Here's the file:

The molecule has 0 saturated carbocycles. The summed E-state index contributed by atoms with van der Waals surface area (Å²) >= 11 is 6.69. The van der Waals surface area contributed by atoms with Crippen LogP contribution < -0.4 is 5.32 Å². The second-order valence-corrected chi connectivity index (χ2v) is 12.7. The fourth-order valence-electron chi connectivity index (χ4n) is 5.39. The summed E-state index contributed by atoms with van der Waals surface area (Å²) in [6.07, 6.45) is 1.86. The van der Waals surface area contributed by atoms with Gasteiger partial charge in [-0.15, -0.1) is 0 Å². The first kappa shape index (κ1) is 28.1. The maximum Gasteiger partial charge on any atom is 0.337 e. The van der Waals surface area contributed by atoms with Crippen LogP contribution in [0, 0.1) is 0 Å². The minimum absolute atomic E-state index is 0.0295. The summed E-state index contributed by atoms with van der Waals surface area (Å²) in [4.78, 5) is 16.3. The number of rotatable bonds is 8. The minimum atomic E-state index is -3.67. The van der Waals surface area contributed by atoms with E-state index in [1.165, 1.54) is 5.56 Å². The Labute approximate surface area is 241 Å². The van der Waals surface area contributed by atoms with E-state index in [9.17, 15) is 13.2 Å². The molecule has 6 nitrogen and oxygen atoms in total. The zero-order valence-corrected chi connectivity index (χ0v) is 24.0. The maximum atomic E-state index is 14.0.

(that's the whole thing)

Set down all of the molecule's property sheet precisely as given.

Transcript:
The molecule has 0 saturated carbocycles. The summed E-state index contributed by atoms with van der Waals surface area (Å²) >= 11 is 6.69. The van der Waals surface area contributed by atoms with Crippen LogP contribution < -0.4 is 5.32 Å². The second-order valence-corrected chi connectivity index (χ2v) is 12.7. The fourth-order valence-electron chi connectivity index (χ4n) is 5.39. The summed E-state index contributed by atoms with van der Waals surface area (Å²) in [6.07, 6.45) is 1.86. The van der Waals surface area contributed by atoms with Gasteiger partial charge in [-0.15, -0.1) is 0 Å². The first kappa shape index (κ1) is 28.1. The maximum Gasteiger partial charge on any atom is 0.337 e. The van der Waals surface area contributed by atoms with Crippen LogP contribution in [0, 0.1) is 0 Å². The minimum absolute atomic E-state index is 0.0295. The summed E-state index contributed by atoms with van der Waals surface area (Å²) in [4.78, 5) is 16.3. The number of rotatable bonds is 8. The minimum atomic E-state index is -3.67. The van der Waals surface area contributed by atoms with E-state index in [1.165, 1.54) is 5.56 Å². The Labute approximate surface area is 241 Å². The van der Waals surface area contributed by atoms with E-state index in [9.17, 15) is 13.2 Å². The molecule has 6 nitrogen and oxygen atoms in total. The zero-order valence-corrected chi connectivity index (χ0v) is 24.0. The maximum atomic E-state index is 14.0.